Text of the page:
The Chicago Fraternal Order of Police responded to the firefighter guard plan by saying, "This is a tacit admission by the Chicago police department that we in fact do have a serous manpower problem."
WND reported on a potential Chicago police manpower shortage, which gained attention last month after a violent flash mob.
The Fraternal Order of Police expressed concerns that the firefighters are not trained for guard duty, and they will be at risk if asked to do so. The Chicago Police Department countered by saying that the walking routes are actually largely staffed by Safe Passage program personnel, and that there is no manpower shortage.
Danger on the way to and from school is not the end of the threat facing students.
"It's not only the walk to and from the schools," Alderwoman LaTasha Thomas said. "It's the climate inside the schools, because you've got two or three different areas in that school. They know each other. And whatever is happening on Friday or Saturday comes into the school on Monday or Tuesday from those different neighborhoods that may be at odds with each other."
News of the school closings caused intense criticism earlier this year. Activist Wendy Matil Pearson is quoted as saying, "I don’t see any Caucasians being moved, bused, or murdered in the streets as they travel along gang lines, or stand on the steps of a CPS school."
Chicago Teachers Union President Karen Lewis calls Emanuel "the murder mayor." "Look at the murder rate in this city. He's murdering schools, he's murdering good jobs. He's murdering housing. I don't know what else to call him. He's the murder mayor."
Lewis, who is black, called the school closings "racist." Chicago Public Schools chief Barbara Byrd-Bennett, who is black, rejected that charge.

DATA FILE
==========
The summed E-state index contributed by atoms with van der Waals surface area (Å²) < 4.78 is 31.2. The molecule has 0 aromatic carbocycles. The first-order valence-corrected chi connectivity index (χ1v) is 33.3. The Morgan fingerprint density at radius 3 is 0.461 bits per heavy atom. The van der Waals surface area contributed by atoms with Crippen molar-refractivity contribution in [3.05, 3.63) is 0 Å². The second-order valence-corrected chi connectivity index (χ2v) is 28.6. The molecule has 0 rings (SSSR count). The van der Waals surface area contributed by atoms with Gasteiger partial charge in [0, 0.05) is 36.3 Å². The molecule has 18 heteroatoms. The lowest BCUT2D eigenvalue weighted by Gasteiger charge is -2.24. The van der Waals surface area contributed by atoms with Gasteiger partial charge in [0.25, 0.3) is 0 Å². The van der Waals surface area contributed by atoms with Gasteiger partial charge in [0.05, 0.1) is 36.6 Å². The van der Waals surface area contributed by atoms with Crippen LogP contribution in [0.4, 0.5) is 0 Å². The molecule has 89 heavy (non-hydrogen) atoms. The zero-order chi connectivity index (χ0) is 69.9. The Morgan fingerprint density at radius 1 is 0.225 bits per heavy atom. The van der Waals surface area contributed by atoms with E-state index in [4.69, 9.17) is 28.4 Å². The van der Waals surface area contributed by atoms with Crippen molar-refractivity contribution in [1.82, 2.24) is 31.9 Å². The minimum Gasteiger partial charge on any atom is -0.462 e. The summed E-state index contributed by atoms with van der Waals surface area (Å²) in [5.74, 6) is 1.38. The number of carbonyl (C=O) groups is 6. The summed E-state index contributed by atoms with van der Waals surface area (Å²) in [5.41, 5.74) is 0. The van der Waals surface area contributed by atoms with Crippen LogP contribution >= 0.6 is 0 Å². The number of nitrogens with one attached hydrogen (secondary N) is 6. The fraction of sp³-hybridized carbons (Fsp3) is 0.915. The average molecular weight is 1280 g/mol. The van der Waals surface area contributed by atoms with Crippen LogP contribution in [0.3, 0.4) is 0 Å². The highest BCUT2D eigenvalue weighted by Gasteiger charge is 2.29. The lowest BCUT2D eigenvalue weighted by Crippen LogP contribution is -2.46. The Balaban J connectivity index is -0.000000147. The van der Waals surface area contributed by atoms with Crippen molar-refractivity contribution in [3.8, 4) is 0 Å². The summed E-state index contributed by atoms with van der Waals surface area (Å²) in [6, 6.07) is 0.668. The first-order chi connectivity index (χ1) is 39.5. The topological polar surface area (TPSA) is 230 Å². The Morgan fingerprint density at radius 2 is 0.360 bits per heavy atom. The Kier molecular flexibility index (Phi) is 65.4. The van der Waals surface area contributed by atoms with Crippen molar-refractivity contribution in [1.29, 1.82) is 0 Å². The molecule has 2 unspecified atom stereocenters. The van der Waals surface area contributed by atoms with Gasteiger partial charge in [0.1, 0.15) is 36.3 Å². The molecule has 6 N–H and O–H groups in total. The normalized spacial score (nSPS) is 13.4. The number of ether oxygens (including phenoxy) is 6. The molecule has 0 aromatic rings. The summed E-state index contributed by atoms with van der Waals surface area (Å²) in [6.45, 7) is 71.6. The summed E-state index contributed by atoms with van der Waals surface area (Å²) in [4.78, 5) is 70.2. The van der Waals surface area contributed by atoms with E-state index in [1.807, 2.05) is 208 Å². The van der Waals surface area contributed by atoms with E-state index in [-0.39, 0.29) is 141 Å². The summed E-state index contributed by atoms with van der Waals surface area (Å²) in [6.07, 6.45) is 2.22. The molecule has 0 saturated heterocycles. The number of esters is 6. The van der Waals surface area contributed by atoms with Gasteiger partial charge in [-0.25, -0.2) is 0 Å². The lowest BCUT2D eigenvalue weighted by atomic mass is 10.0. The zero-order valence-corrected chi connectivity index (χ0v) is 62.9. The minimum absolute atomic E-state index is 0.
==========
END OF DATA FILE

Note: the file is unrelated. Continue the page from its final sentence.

The CFD memo adds to questions about disorder and crime in the Democratic stronghold of Chicago. Earlier this year, the police department announced that it would no longer reply immediately to 911 calls for some crimes, like burglaries and car thefts. That policy is intended to free up officers to focus on more serious and violent crimes.
This week saw the surprise announcement that one street gang has directed its members to kill Chicago police. A gang has formed a "hit squad," and an internal police document reportedly states, "The purpose of this squad will be to kill law enforcement officers."
A police sergeant in Chicago's Gang Enforcement Unit has said that violence in the city is "tribal warfare… and as it continues to build unless we manage to interdict it, and manage to stop it long enough for the blood to stop boiling, the heat to die down."
The police officer WND spoke with believes that what is happening in the Chicago ghettos is worse than a breakdown of law and order, because there can only be "a breakdown of the legal and social order" in a community "where legal and social order existed."
He is of the opinion that there hasn't been social order in the Chicago ghetto in over 40 years, since the expansion of federal welfare programs.